The Exeter Bulletin — Summer 2010
Good morning, Exeter, and welcome to this very special occasion marking the Commencement of the class of 2010, some 310 members strong. Today we celebrate and focus on the seniors seated here next to me.
But it is also a time to celebrate parents, grandparents and other family and friends who join us today. Over the years, all of you have enthusiastically cheered on our soon-to-be graduates. There is never time in ceremonies like these to recognize all the personal stories of achievement, encouragement and especially sacrifice which bring families to this day, but as I look over this impressive group assembled, I know this moment represents many triumphs not only for the students about to graduate, but for their families and friends as well. It is important for us here at the school to acknowledge those family sacrifices and accomplishments as we enjoy this ceremony. Therefore, I ask the seniors to stand and join me now in thanking their supporters in this audience with a round of grateful and affectionate applause.
The last time I was in front of a crowd to deliver a Commencement address, I was an eighth-grader standing on a tiny stage in the gym that doubled as a cafeteria at Orange Avenue Elementary School in Milford, CT. Orange Avenue was a K–8 school, and I had attended classes there since kindergarten. While I don’t remember much of what I said that June evening, I recall wanting to evoke a celebration of the past and an anticipation for the future. I am not sure just how well I did that day. . . . My parents said I was magnificent, but parents are not always neutral observers. The only vestige of my talk is a plaque in the school’s lobby . . . with my name misspelled.
Some of those feelings from the spring of 1970 came rushing back decades later, last month on Principal’s Day, when I sat down to work on this speech. I could see you and your friends chasing Frisbees, lounging on quads, playing tennis or just relaxing as I crafted these departing words for you. As I began putting my thoughts to computer screen, I once again wanted to celebrate and anticipate; I wanted to evoke a celebration of your time here and speak of my hopes for your future.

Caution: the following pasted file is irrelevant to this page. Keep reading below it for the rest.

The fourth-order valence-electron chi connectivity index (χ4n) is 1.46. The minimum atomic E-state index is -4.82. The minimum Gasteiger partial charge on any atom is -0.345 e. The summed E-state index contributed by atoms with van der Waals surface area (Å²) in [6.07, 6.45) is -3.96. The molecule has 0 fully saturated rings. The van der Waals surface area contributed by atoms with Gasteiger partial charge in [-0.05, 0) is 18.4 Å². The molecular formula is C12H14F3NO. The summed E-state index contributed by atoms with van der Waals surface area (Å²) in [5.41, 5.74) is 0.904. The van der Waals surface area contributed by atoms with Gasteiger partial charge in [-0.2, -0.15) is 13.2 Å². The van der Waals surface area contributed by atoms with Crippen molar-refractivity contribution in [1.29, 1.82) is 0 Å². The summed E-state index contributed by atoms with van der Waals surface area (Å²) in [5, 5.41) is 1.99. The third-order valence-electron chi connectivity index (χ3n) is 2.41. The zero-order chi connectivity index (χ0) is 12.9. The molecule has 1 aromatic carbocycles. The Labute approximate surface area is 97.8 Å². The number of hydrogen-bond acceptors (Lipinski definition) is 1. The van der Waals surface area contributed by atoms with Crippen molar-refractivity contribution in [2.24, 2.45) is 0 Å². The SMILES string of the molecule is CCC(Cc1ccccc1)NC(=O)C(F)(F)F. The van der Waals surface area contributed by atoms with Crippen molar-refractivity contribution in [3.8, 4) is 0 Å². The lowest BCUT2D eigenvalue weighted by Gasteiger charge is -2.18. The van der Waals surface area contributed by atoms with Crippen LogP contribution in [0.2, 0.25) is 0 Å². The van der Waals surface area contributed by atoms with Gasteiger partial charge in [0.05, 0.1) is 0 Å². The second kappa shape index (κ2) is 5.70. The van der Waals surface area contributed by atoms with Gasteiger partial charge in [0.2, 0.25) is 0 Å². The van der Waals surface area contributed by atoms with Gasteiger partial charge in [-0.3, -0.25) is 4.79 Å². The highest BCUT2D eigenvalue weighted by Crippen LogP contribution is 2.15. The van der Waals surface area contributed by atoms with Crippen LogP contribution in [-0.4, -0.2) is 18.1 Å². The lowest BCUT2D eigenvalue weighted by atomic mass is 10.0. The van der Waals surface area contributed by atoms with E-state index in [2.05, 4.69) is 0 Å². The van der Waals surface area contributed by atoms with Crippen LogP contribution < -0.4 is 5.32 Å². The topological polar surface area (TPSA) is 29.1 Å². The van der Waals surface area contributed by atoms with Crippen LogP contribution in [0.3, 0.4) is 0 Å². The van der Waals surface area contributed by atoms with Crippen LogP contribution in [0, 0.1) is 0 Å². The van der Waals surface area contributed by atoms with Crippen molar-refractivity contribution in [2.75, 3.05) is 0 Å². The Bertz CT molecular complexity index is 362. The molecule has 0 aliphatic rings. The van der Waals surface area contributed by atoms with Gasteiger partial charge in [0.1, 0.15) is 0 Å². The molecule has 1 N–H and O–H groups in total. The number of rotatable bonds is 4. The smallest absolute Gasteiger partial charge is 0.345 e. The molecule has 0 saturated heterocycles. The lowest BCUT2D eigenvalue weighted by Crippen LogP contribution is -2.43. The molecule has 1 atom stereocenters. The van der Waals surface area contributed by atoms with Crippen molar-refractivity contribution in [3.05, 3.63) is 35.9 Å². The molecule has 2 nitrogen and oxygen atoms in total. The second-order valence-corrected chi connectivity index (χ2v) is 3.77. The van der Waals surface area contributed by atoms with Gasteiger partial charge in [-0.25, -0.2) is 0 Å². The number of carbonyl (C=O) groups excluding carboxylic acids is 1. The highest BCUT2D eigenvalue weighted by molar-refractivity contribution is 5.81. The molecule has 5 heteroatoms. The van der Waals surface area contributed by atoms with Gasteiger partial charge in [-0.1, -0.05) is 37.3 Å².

Days earlier, I had been signing your diplomas. People may not know that each and every Exeter diploma is hand-signed by Mr. Tom Hutton ’73, the president of the Trustees, and by me. This was my first year with pen in hand, and I was tempted to add a postscript to your diplomas. I would have loved to have written to those of you who have won awards in math competitions something witty like, “Great work! You have multiplied our pride in you,” or to the actors and actresses who have entertained us over the years, “Take another bow.” I could have said to our champion football players, cyclists and women swimmers, “Thanks for unprecedented seasons,” and to the hundreds of ESSO (Exeter Social Service Organization) volunteers, “You made a genuine difference in the lives of others.” I would have written “outstanding job” in the 11 languages Exeter teaches and which you’ve studied. There are dozens of other students and groups to whom I wanted to give one last personal acknowledgement, but there wasn’t enough space or time to make those individual annotations.
In the past, individual accolades were easier to give at Academy graduations. During Principal Lewis Perry’s tenure (1914–46), the Academy’s graduating class was much smaller, closer to 200 boys. In those days, the graduates would gather in a circle outside the old gym following the Commencement remarks. Principal Perry ’20; ’46 (Hon.); P’32 stood in the center of the ring and conferred the diplomas, making a few personal comments about each graduate. It must have felt like a large Harkness discussion, where the principal instructor knew each of his pupils and his story, and connected with each boy one last time.
There are a few other Commencement traditions, some of them more ancient, which have fallen by the wayside—one of them probably to your relief. In the early years of our school, the one final exercise actually came in August, and according to our archival records, consisted of an “exhibition” at which recitations and dialogues in Greek, Latin and English were given by the students in front of the Trustees. Also, I’m not sure how any of us would have felt about the tradition, discontinued in the 1920s, of graduates playing a celebratory game of leapfrog after receiving their diplomas. Are you ready, class of 2010, right after this ceremony?